Postal Services Bill

Part of Planning (Developer Bonds) – in the House of Commons at 6:39 pm on 27th October 2010.

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Photo of Edward Davey Edward Davey The Parliamentary Under-Secretary of State for Business, Innovation and Skills 6:39 pm, 27th October 2010

No, I am sorry.

My hon. Friend Lorely Burt raised concerns about the conditions for mutualisation. Of course we will have to ensure that there is a viable post office network, otherwise we could not make mutualisation work, so that is one of our conditions. Clause 7 makes it clear that a mutualised post office network would have to be "for the public benefit", so that is also a clear condition.

Despite the fact that our Bill is better for Royal Mail employees, Royal Mail, the Post Office, customers and the taxpayer, the Opposition still oppose it. What is their problem? The right hon. Member for Wolverhampton South East, the former Minister of State for Employment Relations and Postal Affairs, said that it is about ownership but he did not ask the next question: what is the difference between the shareholdings to which the previous Government and this Government were prepared to agree? That principle concerns about 0.2% of the shares-the extra shares that they were not prepared to sell but we are. The sale of those shares will free Royal Mail from Treasury control and will enable it to be the master of its own fate and to invest for the future without coming cap in hand to the taxpayer. New Labour has been dying for some years but with the opposition to this Bill, old Labour has returned. I thought that I would be in danger of being called Red Ed with the bail-out of the pension plan, but the real Red Ed is on the Opposition Benches-ideology before reality, dogma before common sense and, worst of all, vested interest before national interest.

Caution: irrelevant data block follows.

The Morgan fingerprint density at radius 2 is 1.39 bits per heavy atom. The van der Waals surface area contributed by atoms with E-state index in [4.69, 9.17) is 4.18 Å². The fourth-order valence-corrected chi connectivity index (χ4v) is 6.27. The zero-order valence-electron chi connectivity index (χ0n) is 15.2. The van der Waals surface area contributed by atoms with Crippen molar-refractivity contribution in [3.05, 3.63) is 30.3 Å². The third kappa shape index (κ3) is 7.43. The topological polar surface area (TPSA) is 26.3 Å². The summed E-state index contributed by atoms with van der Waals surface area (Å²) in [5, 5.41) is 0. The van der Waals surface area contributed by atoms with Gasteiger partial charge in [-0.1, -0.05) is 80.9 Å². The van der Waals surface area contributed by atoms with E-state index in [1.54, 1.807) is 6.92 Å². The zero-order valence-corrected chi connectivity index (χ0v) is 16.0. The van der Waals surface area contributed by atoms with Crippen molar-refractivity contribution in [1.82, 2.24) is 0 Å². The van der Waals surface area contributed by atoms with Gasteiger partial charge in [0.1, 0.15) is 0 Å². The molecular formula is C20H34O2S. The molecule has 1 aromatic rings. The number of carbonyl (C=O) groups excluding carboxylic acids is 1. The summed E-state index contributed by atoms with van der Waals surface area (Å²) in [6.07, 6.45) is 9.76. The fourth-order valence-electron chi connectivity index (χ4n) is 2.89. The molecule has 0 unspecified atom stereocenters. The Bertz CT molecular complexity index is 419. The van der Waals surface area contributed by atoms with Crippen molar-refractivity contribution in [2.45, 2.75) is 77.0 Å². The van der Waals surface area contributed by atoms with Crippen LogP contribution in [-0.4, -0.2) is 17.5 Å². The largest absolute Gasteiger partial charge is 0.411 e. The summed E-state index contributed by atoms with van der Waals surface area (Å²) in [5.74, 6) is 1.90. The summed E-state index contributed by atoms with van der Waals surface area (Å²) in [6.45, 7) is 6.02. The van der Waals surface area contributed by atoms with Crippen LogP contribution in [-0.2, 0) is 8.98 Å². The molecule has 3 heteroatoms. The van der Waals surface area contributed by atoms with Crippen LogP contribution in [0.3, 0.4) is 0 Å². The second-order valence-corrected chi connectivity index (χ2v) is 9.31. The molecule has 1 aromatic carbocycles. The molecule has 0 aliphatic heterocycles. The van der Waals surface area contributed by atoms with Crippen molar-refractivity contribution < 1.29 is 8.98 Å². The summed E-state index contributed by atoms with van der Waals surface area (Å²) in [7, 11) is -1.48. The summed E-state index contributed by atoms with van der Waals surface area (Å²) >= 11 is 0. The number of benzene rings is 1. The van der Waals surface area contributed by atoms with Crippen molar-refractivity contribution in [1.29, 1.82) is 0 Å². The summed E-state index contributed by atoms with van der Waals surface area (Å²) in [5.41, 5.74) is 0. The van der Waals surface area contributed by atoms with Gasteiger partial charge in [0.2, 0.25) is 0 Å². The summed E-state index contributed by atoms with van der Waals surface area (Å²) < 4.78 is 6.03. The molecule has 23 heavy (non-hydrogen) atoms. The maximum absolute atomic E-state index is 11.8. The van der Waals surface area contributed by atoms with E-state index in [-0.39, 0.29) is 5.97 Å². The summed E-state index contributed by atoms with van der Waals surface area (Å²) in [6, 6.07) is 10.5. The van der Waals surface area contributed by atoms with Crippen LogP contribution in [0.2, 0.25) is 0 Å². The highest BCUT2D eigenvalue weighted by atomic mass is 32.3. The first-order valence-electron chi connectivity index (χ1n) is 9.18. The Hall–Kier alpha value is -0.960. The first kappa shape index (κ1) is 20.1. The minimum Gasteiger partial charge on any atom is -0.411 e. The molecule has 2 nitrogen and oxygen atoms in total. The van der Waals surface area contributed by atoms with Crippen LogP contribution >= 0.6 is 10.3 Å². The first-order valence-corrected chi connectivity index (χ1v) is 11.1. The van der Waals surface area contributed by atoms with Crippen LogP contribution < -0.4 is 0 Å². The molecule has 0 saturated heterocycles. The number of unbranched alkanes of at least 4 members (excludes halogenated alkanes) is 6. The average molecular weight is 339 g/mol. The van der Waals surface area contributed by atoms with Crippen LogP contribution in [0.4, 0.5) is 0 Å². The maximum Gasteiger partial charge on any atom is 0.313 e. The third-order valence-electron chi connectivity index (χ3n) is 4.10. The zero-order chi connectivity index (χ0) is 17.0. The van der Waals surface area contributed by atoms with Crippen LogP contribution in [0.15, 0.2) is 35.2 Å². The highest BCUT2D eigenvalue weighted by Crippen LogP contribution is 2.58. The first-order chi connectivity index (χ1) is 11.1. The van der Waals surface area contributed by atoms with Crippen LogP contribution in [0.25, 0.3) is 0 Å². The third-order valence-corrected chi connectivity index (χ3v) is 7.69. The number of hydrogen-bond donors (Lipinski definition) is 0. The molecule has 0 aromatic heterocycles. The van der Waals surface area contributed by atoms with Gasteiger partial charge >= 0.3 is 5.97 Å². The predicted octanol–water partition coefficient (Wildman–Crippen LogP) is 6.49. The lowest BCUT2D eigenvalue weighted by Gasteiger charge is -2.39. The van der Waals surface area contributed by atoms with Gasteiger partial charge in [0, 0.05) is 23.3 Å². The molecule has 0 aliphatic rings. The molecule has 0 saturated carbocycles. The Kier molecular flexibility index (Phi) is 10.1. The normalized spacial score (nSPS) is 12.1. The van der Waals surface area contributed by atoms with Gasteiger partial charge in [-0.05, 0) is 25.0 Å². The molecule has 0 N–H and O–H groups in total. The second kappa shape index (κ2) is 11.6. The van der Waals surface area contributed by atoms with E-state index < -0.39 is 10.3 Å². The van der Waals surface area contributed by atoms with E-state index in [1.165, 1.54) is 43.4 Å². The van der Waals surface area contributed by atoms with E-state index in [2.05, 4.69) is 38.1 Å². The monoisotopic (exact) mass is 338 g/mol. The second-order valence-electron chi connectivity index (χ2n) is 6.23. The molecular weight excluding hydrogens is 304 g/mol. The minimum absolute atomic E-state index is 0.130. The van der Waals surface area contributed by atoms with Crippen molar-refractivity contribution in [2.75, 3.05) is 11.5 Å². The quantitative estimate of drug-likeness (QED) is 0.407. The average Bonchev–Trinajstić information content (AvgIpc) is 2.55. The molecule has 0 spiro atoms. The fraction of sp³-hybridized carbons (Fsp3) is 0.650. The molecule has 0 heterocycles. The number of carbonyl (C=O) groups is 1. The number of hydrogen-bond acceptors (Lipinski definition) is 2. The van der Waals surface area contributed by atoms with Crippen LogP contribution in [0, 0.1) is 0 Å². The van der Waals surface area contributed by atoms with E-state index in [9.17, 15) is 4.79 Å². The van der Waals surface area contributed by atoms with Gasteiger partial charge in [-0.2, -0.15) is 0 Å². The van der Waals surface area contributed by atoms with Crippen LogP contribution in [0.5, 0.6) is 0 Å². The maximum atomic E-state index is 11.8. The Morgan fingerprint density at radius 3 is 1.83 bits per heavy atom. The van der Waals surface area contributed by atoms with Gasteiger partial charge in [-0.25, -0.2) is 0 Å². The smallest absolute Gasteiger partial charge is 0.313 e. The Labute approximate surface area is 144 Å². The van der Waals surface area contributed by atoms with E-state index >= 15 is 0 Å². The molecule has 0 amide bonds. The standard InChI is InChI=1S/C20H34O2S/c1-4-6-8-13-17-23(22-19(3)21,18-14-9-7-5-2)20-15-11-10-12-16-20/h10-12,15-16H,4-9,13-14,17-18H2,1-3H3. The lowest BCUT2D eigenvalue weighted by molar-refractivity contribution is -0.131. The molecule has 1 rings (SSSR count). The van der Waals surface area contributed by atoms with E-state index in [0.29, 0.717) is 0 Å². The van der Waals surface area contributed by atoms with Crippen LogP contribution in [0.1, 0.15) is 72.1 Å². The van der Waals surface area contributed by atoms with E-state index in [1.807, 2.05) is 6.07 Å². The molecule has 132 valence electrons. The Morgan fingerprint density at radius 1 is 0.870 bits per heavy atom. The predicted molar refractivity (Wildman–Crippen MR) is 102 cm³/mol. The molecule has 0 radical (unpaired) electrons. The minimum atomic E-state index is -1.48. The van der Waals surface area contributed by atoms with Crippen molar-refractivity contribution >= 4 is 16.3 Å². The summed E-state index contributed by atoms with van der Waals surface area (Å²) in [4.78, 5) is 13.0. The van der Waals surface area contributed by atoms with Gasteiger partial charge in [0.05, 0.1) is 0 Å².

The idea that public ownership has delivered a successful Royal Mail and post office network clearly is not right. Perhaps Opposition Members are aware that Royal Mail shed 65,000 jobs during the 13 years of Labour government, so public ownership did not deliver for workers. Let us consider the experience under privatisation around the world. Since Deutsche Post was floated in 2001, it has seen investment of £11.6 billion. That just will not be possible for Royal Mail if it remains in the public sector, but through our measures, it will become possible.

Mr Denham made another accusation against the Bill-it would lead to post office closures. What a cheek! Ten post offices closed in his constituency under the previous Labour Government and about 5,000 post offices were shut in total. As so many colleagues have made clear throughout this debate, Labour is the party of post office closures. This Government will not make those same errors. That is why my right hon. Friend the Business Secretary today announced our £1.34 billion investment programme for the post office network. That money will not pay for a closure programme-we will not throw money down the drain as Labour did-but it will bring a lasting change to the network and will tackle the underlying economic issues it faces. That is why the right hon. Gentleman and his colleagues will see, when we make our full statement on policy for the post office network shortly, a Government working as one-joined-up government is what they used to call it.